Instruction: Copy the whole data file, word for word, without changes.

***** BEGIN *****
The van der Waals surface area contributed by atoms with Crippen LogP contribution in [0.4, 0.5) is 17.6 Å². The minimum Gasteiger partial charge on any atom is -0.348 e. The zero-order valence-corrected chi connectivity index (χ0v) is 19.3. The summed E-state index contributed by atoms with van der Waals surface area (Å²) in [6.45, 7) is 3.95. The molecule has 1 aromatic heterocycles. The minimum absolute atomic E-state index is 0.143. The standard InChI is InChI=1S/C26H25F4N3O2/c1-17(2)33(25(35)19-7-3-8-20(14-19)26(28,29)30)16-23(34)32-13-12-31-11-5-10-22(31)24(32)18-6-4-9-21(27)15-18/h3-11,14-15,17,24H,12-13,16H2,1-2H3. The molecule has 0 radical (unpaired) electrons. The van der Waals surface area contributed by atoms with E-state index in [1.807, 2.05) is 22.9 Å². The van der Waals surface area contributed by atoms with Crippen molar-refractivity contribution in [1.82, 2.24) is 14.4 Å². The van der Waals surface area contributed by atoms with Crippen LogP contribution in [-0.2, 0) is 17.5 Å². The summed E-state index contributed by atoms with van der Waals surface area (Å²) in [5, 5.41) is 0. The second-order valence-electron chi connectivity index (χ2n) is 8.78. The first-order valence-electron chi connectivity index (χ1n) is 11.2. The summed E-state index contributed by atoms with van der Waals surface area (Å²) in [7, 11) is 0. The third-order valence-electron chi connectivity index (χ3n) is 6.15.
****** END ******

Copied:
The van der Waals surface area contributed by atoms with Crippen LogP contribution in [0.4, 0.5) is 17.6 Å². The minimum Gasteiger partial charge on any atom is -0.348 e. The zero-order valence-corrected chi connectivity index (χ0v) is 19.3. The summed E-state index contributed by atoms with van der Waals surface area (Å²) in [6.45, 7) is 3.95. The molecule has 1 aromatic heterocycles. The minimum absolute atomic E-state index is 0.143. The standard InChI is InChI=1S/C26H25F4N3O2/c1-17(2)33(25(35)19-7-3-8-20(14-19)26(28,29)30)16-23(34)32-13-12-31-11-5-10-22(31)24(32)18-6-4-9-21(27)15-18/h3-11,14-15,17,24H,12-13,16H2,1-2H3. The molecule has 0 radical (unpaired) electrons. The van der Waals surface area contributed by atoms with E-state index in [1.807, 2.05) is 22.9 Å². The van der Waals surface area contributed by atoms with Crippen molar-refractivity contribution in [1.82, 2.24) is 14.4 Å². The van der Waals surface area contributed by atoms with Crippen LogP contribution in [-0.2, 0) is 17.5 Å². The summed E-state index contributed by atoms with van der Waals surface area (Å²) in [5, 5.41) is 0. The second-order valence-electron chi connectivity index (χ2n) is 8.78. The first-order valence-electron chi connectivity index (χ1n) is 11.2. The summed E-state index contributed by atoms with van der Waals surface area (Å²) in [7, 11) is 0. The third-order valence-electron chi connectivity index (χ3n) is 6.15.